2018 marks the 7th year of the AHDA fellowship program. To date we have had over 59 fellows in the program representing over 30 countries. Below find information regarding the professional interests and accomplishments of select fellows and alumni.
While at Columbia, fellows design individual projects that address some aspect of a history of gross human rights violations in their society, country, and/or region. Click here to read more about the fellows' projects.
Click here to read about more about the work of our Fellows.
As a producer for the Civiltas Foundation’s internet TV channel, CivilNet.am, Harout Ekmanian’s work supports the programs goals of promoting advocacy journalism and fostering inclusive regional dialogue among experts and stakeholders in the South Caucasus and the Middle East. He aims to give viewers a broad perspective on old and new struggles for identity and dominance in the region, and to explore issues related to conflict resolution, transitional justice, rule of law, development and diaspora politics. To this end, Mr. Ekmanian writes opinion columns on human rights, refugees, and diaspora and identity issues.
Mr. Ekmanian has a degree from the Faculty of Law at the University of Aleppo. He has been a contributing writer for numerous Arab, Armenian and Western news outlets. Mr. Ekmanian’s investigative and analytic articles have appeared in number publications, including the Near East Quarterly, Voice of America, Bianet.org, CNNturk, Forward Magazine, Baladna, and Armenian Weekly. Other articles have been published in newspapers in South Africa, Brazil, Greece, Germany, and Iran and across the Middle East. He has reported from more than a dozen countries, covering the Middle East, Europe and the South Caucasus. He was recently awarded with the O'Donnel Scholarship for Global Studies Visiting Professorship at the Whitman College in Washington State, USA. As an AHDA Fellow, Mr. Ekmanian will investigate the role of mass media and its impact on attempts at dialogue and reconciliation between Armenia and Turkey. This project aims to deconstruct the links between present problems and historical wrongdoings, as well as to raise the issue of historical accountability by enriching the media debate about it. It would also provide important analysis on how (ir)reversible are the changes that are taking place within the Turkish society and politics as well. In this process, it will be beneficial to research how the image of one country/people is mirrored in the second country's media -- including (but not limited to) newspapers, TV, essays, and caricatures.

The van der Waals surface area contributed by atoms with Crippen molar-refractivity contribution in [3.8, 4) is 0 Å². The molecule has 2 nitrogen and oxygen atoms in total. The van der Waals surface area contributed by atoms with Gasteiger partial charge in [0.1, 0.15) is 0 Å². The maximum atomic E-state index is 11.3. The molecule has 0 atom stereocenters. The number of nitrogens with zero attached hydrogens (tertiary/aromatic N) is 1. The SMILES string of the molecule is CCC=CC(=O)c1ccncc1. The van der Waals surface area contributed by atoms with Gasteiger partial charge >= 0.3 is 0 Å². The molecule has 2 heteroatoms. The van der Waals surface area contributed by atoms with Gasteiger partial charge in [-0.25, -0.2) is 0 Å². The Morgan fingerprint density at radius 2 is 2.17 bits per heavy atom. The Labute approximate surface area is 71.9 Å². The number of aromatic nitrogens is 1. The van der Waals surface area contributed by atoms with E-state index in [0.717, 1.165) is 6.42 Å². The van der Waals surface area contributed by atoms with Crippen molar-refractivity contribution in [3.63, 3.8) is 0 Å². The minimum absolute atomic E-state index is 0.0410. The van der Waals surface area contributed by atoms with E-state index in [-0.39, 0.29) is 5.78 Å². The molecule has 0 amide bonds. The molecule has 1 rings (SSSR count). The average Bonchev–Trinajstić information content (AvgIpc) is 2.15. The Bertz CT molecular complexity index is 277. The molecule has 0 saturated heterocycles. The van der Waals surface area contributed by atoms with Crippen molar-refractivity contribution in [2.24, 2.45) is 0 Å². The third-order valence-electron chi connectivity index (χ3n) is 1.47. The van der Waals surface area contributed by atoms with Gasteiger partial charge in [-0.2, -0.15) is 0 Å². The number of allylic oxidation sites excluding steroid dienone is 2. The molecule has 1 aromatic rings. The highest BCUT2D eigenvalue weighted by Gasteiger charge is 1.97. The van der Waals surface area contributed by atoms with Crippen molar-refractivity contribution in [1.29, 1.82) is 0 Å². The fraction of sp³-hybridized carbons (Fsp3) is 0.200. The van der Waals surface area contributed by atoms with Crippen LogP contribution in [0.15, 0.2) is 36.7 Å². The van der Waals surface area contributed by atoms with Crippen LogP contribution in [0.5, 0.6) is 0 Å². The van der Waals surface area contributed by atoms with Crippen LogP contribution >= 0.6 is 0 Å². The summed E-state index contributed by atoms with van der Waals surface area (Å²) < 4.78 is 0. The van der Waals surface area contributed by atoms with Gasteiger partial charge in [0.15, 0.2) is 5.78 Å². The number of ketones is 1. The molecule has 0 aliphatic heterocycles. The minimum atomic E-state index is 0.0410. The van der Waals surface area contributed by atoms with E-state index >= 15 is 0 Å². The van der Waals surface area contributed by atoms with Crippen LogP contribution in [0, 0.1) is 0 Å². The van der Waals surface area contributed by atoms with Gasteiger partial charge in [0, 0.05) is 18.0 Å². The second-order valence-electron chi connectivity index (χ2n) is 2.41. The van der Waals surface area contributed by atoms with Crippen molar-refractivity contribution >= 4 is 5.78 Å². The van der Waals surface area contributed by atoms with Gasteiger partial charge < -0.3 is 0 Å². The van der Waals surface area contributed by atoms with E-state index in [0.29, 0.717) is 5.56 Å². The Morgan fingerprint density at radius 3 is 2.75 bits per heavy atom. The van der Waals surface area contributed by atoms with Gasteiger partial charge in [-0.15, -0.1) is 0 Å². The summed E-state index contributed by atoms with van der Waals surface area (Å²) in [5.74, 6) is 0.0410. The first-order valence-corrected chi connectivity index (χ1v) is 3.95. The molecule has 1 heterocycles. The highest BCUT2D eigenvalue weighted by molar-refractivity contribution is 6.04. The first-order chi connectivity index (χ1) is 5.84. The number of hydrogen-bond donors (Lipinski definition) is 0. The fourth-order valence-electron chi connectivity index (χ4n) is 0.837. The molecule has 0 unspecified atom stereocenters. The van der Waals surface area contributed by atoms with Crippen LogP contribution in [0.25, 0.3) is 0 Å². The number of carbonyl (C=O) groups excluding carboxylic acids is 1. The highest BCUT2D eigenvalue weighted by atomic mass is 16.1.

Dogu Eroglu is a human rights and ecology activist, a writer, and an investigative reporter for the Daily Birgun, an independent Turkish newspaper. When he first began working at the Daily Birgun, he focused largely on environment and energy issues: from urban rights to environmentalist perspectives, Mr. Eroglu worked closely with local groups who resisted the mega energy and construction projects that the central government planned. He also covered –and continues to cover—issues such as systematic human rights violations in Turkey, ranging from (among many topics) the discrimination of minorities to the state’s actions regarding ill treatment and torture to the oppression of civic rights. As the violence of the Syrian Civil War began to spread in the Middle East, Mr. Eroglu’s focus shifted to the field of conflict journalism, and his current work focuses on recruitment dynamics of radical Islamists, the logistics of armed conflict, migration policies, and other components to the unrest that has defined the Middle East in recent years.
Mr. Eroglu has an MA in Economics, and began his career as a reporter at Turkey’s iconic Cumhuriyet Daily, where he worked from 2011 to 2012. In 2012, he initiated an independent journalism project entitled Violence Stories from Turkey. This project focused on human rights violations in Turkey, and sought to press state actors for greater transparency through exposing personal stories of victims of state-led human rights violations. In addition to being a regular contributor to numerous Turkish newspapers and periodicals, Mr. Eroglu’s work has been published by Newsweek and Vice.com. His first book, which explores the history of local struggle against a proposed coal-based thermal power plant in Gerze, Turkey, is expected to be published in the fall of 2015. As an AHDA fellow, Mr. Eroglu will develop a project that examines the historical movement of jihadists from country to country. The project not only expects to reveal the historical connections between current and past jihadist recruitment practices and patterns of joining, but will be helpful to societies who suffer from jihadist recruitments by enabling them to predict future patterns of joining. The project will also enable societies to design measures for the rehabilitation and reconciliation of potential and actual recruits upon their return to their home communities.